Reproduction: The sporangia produce spores by meiosis in spore mother cells. The spores germinate to give rise to inconspicuous, small but multicellular, free-living, mostly photosynthetic thalloid gametophytes called prothallus. These gametophytes require cool, damp, shady places to grow. Because of this specific restricted requirement and the need for water for fertilisation, the spread of living pteridophytes is limited and restricted to narrow geographical regions. The gametophytes bear male and female sex organs called antheridia and archegonia, respectively. Water is required for transfer of antherozoids – the male gametes released from the antheridia, to the mouth of archegonium. Fusion of male gamete with the egg present in the archegonium result in the formation of zygote. Zygote thereafter produces a multicellular well-differentiated sporophyte which is the dominant phase of the pteridophytes. In majority of the pteridophytes all the spores are of similar kinds; such plants are called homosporous. Genera like Selaginella and Salvinia which produce two kinds of spores, macro (large) and micro (small) spores, are known as heterosporous. The megaspores and microspores germinate and give rise to female and male gametophytes, respectively. The female gametophytes in these plants are retained on the parent sporophytes for variable periods. The development of the zygotes into young embryos take place within the female gametophytes. This event is a precursor to the seed habit considered an important step in evolution.
The pteridophytes are divided into four classes:
1. Psilopsida(Psilotum);
2. Lycopsida (Selaginella, Lycopodium),
3. Sphenopsida (Equisetum) and
4. Pteropsida (Dryopteris, Pteris, Adiantum).
life cycle of ferns

GYMNOSPERMS

Characteristics: The gymnosperms (gymnos : naked, sperma : seeds) are plants in which the ovules are not enclosed by any ovary wall and remain exposed, both before and after fertilisation. The seeds that develop post-fertilisation, are not covered, i.e., are naked. Gymnosperms include medium-sized trees or tall trees and shrubs. One of the gymnosperms, the giant redwood tree Sequoia is one of the tallest tree species. The roots are generally tap roots. Roots in some genera have fungal association in the form of mycorrhiza (Pinus), while in some others (Cycas) small specialized roots called coralloid roots are associated with N2- fixing cyanobacteria. The stems are unbranched (Cycas) or branched (Pinus, Cedrus). The leaves may be simple or compound. In Cycas the pinnate leaves persist for a few years. The leaves in gymnosperms are well-adapted to withstand extremes of temperature, humidity and wind. In conifers, the needle-like leaves reduce the surface area. Their thick cuticle and sunken stomata also help to reduce water loss.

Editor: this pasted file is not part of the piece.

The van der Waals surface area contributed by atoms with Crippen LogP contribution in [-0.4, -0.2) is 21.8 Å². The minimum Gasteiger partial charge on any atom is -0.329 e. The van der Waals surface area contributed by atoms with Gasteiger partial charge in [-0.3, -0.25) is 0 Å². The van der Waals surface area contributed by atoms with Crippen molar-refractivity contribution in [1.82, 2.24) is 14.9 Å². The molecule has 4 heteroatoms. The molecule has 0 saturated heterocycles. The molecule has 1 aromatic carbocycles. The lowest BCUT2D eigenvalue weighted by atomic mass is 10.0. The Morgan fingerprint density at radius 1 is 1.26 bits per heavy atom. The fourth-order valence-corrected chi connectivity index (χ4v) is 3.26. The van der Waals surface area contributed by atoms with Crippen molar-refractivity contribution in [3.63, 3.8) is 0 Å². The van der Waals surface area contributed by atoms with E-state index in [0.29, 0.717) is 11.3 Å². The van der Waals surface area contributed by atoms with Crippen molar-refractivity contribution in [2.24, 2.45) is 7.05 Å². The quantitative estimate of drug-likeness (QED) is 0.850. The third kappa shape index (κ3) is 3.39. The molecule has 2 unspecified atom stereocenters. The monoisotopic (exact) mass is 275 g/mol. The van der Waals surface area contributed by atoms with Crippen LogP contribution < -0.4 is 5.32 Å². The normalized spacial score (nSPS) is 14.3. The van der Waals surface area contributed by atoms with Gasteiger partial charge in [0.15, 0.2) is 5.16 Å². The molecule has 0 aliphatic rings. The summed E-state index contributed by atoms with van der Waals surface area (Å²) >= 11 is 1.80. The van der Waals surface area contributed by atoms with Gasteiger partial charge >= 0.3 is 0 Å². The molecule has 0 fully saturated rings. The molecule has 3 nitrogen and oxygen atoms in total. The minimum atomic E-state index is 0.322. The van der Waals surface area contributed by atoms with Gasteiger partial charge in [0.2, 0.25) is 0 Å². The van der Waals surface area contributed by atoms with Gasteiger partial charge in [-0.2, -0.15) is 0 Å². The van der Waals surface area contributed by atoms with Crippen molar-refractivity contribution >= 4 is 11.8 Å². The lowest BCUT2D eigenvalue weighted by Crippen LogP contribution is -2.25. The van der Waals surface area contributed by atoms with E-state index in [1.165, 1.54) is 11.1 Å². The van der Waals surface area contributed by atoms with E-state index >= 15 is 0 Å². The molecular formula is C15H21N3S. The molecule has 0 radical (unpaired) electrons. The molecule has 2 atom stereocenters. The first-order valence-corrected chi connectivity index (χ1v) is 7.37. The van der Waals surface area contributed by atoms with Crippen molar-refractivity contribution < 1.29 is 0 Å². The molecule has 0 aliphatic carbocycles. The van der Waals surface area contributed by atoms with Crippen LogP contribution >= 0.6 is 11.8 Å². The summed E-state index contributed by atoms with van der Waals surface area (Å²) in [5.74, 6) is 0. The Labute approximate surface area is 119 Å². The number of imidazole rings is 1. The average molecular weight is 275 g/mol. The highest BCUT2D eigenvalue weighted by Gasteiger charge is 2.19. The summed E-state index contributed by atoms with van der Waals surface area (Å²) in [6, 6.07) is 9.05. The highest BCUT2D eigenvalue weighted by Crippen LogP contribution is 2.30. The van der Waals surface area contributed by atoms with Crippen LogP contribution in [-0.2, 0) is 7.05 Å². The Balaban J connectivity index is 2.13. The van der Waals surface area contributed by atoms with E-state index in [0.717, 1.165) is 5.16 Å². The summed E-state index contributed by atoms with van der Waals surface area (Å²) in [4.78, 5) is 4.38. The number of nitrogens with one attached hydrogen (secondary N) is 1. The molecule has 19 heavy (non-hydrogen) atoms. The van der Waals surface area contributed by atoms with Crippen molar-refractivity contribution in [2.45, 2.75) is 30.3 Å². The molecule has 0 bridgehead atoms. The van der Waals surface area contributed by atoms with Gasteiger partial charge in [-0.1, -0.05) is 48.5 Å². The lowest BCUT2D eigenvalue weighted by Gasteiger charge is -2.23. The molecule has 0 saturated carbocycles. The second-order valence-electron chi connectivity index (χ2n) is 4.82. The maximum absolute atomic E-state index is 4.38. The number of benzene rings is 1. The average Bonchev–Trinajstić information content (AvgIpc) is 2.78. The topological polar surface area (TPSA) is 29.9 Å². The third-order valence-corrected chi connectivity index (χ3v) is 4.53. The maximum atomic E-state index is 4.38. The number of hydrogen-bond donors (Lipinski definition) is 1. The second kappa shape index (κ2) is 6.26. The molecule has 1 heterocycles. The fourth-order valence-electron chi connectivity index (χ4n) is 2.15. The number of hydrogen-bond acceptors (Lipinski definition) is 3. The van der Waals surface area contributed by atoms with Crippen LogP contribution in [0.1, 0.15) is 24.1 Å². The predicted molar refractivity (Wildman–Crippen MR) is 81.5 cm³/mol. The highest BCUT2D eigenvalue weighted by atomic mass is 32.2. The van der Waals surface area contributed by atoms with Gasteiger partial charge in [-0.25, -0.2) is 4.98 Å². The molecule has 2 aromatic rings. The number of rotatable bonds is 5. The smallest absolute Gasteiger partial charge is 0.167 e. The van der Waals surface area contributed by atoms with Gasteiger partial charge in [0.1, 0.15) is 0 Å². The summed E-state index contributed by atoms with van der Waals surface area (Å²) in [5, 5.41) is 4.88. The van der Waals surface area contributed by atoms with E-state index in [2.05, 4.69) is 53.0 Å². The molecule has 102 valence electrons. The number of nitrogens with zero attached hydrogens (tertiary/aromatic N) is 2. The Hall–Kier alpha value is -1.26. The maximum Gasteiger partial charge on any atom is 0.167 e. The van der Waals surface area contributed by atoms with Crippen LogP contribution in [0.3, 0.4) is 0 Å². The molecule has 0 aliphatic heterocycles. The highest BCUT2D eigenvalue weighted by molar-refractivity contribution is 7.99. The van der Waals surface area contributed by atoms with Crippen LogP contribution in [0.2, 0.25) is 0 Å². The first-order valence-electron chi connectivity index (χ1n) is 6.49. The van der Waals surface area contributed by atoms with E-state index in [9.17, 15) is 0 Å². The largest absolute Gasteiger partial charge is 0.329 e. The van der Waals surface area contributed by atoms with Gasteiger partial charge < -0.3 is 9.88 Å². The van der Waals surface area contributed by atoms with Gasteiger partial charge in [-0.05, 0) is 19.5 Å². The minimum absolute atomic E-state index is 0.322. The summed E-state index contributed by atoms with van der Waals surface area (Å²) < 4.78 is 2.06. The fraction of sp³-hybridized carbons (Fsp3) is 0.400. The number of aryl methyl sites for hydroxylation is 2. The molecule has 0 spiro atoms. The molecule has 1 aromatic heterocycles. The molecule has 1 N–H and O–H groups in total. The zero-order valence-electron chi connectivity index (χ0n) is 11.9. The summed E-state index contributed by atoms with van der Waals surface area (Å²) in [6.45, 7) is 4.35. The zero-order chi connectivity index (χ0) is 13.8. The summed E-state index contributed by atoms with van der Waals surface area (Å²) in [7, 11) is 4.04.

Reproduction: The gymnosperms are heterosporous; they produce haploid microspores and megaspores. The two kinds of spores are produced within sporangia that are borne on sporophylls which are arranged spirally along an axis to form lax or compact strobili or cones. The strobili bearing microsporophylls and microsporangia are called microsporangiate or male strobili. The microspores develop into a male gametophytic generation which is highly reduced and is confined to only a limited number of cells. This reduced gametophyte is called a pollen grain. The development of pollen grains takes place within the microsporangia. The cones bearing megasporophylls with ovules or megasporangia are called macrosporangiate or female strobili. The male or female cones or strobili may be borne on the same tree (Pinus) or on different trees (Cycas). The megaspore mother cell is differentiated from one of the cells of the nucellus. The nucellus is protected by envelopes and the composite structure is called an ovule. The ovules are borne on megasporophylls which may be clustered to form the female cones. The megaspore mother cell divides meiotically to form four megaspores. One of the megaspores enclosed within the megasporangium (nucellus) develops into a multicellular female gametophyte that bears two or more archegonia or female sex organs. The multicellular female gametophyte is also retained within megasporangium.